Following the email from Carolyn, I received several notes from grown-up daughters who live at home and wish to focus on the home, and who are facing the same challenge from their parents – pressure to enter the workforce, go to college, pursue time- and energy-consuming careers. As you know, this is something very close to my heart, as it's basically my own situation. I'm sharing my thoughts in the form of a letter to each and every one of those brave girls.
Well hi there, dear homemaker-in-training! I loved hearing from you; thank you for sending your question! As you probably already know, my situation is somewhat similar to yours: I've just finished with college, I'm engaged, and in the time until my marriage I will be remaining at home with my family. My mother is very concerned about my lack of grand career ambitions.
If I had a father, I would love, love, love to dedicate myself to helping him until I'm married, and make this my most important job. I would love to be a stay-at-home daughter. Being a daughter to an unmarried mother, me having to earn money to support myself isn't even really a question. It doesn't mean, however, that I can make no difference in attitude.
The first thing I guess you should do is make sure you are useful and productive at home. If you take on a big part of the housework, if you show that your life at home is organized (this means not getting up too late, regular meal times, good working routine), that you keep learning new useful skills from home and don't neglect your capabilities, the pressure on you to get a job might decrease. You need to avoid seeming lazy and unproductive. Part of your parents' concern is due to financial reasons, of course, but at least part of it, I'm almost sure, is that you're leading an indulgent and aimless life. This is a myth that has to be shown as it is - a myth. You need to make sure your parents understand you want to be at home to serve your family, and not for your own pleasure, and you should use every means to show it.
And of course there's no avoiding the financial part. Staying at home and not having a job until you get married means you count on your parents to support you, so you should make an effort to be – and show that you are – frugal and resourceful. This means both savings - I do a great deal of my family's budgeting and looking for the best deals; work that would mean hiring someone unless you did it – for me it means big cleaning projects, cooking and baking almost everything from scratch, investing much time in organizing and improving home comforts; and your own expenses – you will have to keep things simple and be thrifty.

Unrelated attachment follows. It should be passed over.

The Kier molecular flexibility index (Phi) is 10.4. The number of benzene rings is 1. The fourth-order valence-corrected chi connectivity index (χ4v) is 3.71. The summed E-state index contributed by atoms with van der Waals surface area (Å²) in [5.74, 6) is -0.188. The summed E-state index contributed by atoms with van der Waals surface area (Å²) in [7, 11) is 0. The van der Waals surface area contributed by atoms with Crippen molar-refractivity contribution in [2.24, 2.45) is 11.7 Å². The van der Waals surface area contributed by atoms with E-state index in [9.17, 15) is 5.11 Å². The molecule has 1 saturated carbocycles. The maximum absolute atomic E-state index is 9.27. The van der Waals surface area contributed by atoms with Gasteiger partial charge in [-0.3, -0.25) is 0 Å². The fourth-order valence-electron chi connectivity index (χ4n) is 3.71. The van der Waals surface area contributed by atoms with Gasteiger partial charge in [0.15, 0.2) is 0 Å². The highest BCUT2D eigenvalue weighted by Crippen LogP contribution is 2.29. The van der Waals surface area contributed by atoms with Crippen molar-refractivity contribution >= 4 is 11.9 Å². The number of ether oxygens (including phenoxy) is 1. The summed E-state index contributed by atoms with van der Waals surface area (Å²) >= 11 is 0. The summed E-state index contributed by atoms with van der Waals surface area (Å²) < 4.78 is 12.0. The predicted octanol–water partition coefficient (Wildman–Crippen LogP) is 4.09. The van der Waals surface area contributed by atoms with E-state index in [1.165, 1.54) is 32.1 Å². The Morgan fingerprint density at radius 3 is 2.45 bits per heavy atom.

Also, you can check out ways you can make money from home. In the past five years, I've been blessed by having the opportunity to do just that. This is where every woman can play to her strengths and be creative; I tutor children and work as a translator. Once in a while I also do typing jobs for people who have trouble using a computer or don't type fast enough. Explore any skill you are good at and see if it can be made profitable. For example baking, sewing, various crafts can bring you a nice amount of spending money, if not cover all your expenses.
However, if after all your reasoning, your parents still insist that you get a job, I think you should obey their authority - just like I wrote to Carolyn who faced a similar situation with her husband. Fortunately, even if it happens, it doesn't mean there's nothing you can do.
You can suggest a 'trial period' to your parents. If by now you have made your work a valuable and important part of keeping the household running smoothly, I'm sure it will be missed! Next time you have to eat a microwave dinner, or the floors are dirty, or a certain need of your parents is unattended because the daughter who used to dedicate herself to home is now at work, might just be the time for them to re-evaluate their decision. Now, I'm not suggesting that if you work outside the home, you become a slacker at home on purpose. You should still try and help as much as you can. But there's literally no way you can continue putting in the same amount of work, and if you did your job well, it will be noticed.
And if you do have to work outside the home, the type of work you do also makes a difference. Your parents can insist that you have a job, but nobody can make you have a time-consuming career. You can try to have a part-time job; and preferably, something that would enhance skills that will be especially valuable to you as a future homemaker. And I think you should be particularly careful not to develop a career mentality that would steer your heart away from your duties when you do have the blessed opportunity to come back home.
Wishing you much success; your desire to make your life home-centered is praiseworthy, and I'm happy that you and your future husband decided to go against the tide and make it happen. I hope you keep me updated on how you proceed in this area!